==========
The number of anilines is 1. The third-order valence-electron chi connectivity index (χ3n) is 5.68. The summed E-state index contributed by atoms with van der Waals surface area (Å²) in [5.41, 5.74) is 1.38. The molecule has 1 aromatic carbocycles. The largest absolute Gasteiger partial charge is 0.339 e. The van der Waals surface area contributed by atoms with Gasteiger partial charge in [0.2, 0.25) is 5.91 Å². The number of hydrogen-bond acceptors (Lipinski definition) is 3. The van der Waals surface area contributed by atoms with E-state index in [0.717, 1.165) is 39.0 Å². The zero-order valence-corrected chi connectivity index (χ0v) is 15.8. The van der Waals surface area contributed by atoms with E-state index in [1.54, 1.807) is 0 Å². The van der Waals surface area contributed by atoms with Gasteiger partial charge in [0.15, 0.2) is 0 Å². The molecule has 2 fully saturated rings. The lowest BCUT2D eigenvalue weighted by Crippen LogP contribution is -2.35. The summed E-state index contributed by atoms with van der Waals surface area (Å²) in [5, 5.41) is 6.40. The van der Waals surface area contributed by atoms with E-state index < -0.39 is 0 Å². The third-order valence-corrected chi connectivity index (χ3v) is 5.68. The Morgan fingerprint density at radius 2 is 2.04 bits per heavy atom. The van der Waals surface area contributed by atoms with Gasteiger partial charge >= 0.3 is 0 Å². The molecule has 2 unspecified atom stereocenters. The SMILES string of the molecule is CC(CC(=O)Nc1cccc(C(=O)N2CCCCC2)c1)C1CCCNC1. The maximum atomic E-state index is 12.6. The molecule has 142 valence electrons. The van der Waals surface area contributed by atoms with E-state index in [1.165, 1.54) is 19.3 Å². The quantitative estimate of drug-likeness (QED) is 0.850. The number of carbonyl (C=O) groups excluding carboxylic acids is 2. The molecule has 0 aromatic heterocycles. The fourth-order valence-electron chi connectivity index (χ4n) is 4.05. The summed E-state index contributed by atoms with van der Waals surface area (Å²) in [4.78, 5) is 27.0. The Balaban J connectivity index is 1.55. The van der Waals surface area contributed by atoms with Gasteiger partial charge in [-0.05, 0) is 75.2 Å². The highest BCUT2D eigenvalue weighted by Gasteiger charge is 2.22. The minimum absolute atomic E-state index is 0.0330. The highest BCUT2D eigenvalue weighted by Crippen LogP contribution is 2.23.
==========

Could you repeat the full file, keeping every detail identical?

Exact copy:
The number of anilines is 1. The third-order valence-electron chi connectivity index (χ3n) is 5.68. The summed E-state index contributed by atoms with van der Waals surface area (Å²) in [5.41, 5.74) is 1.38. The molecule has 1 aromatic carbocycles. The largest absolute Gasteiger partial charge is 0.339 e. The van der Waals surface area contributed by atoms with Gasteiger partial charge in [0.2, 0.25) is 5.91 Å². The number of hydrogen-bond acceptors (Lipinski definition) is 3. The van der Waals surface area contributed by atoms with E-state index in [0.717, 1.165) is 39.0 Å². The zero-order valence-corrected chi connectivity index (χ0v) is 15.8. The van der Waals surface area contributed by atoms with E-state index in [1.54, 1.807) is 0 Å². The van der Waals surface area contributed by atoms with Gasteiger partial charge in [0.15, 0.2) is 0 Å². The molecule has 2 fully saturated rings. The lowest BCUT2D eigenvalue weighted by Crippen LogP contribution is -2.35. The summed E-state index contributed by atoms with van der Waals surface area (Å²) in [5, 5.41) is 6.40. The van der Waals surface area contributed by atoms with E-state index < -0.39 is 0 Å². The third-order valence-corrected chi connectivity index (χ3v) is 5.68. The Morgan fingerprint density at radius 2 is 2.04 bits per heavy atom. The van der Waals surface area contributed by atoms with Gasteiger partial charge >= 0.3 is 0 Å². The molecule has 2 unspecified atom stereocenters. The SMILES string of the molecule is CC(CC(=O)Nc1cccc(C(=O)N2CCCCC2)c1)C1CCCNC1. The maximum atomic E-state index is 12.6. The molecule has 142 valence electrons. The van der Waals surface area contributed by atoms with E-state index in [1.165, 1.54) is 19.3 Å². The quantitative estimate of drug-likeness (QED) is 0.850. The number of carbonyl (C=O) groups excluding carboxylic acids is 2. The molecule has 0 aromatic heterocycles. The fourth-order valence-electron chi connectivity index (χ4n) is 4.05. The summed E-state index contributed by atoms with van der Waals surface area (Å²) in [4.78, 5) is 27.0. The Balaban J connectivity index is 1.55. The van der Waals surface area contributed by atoms with Gasteiger partial charge in [-0.05, 0) is 75.2 Å². The highest BCUT2D eigenvalue weighted by Gasteiger charge is 2.22. The minimum absolute atomic E-state index is 0.0330. The highest BCUT2D eigenvalue weighted by Crippen LogP contribution is 2.23.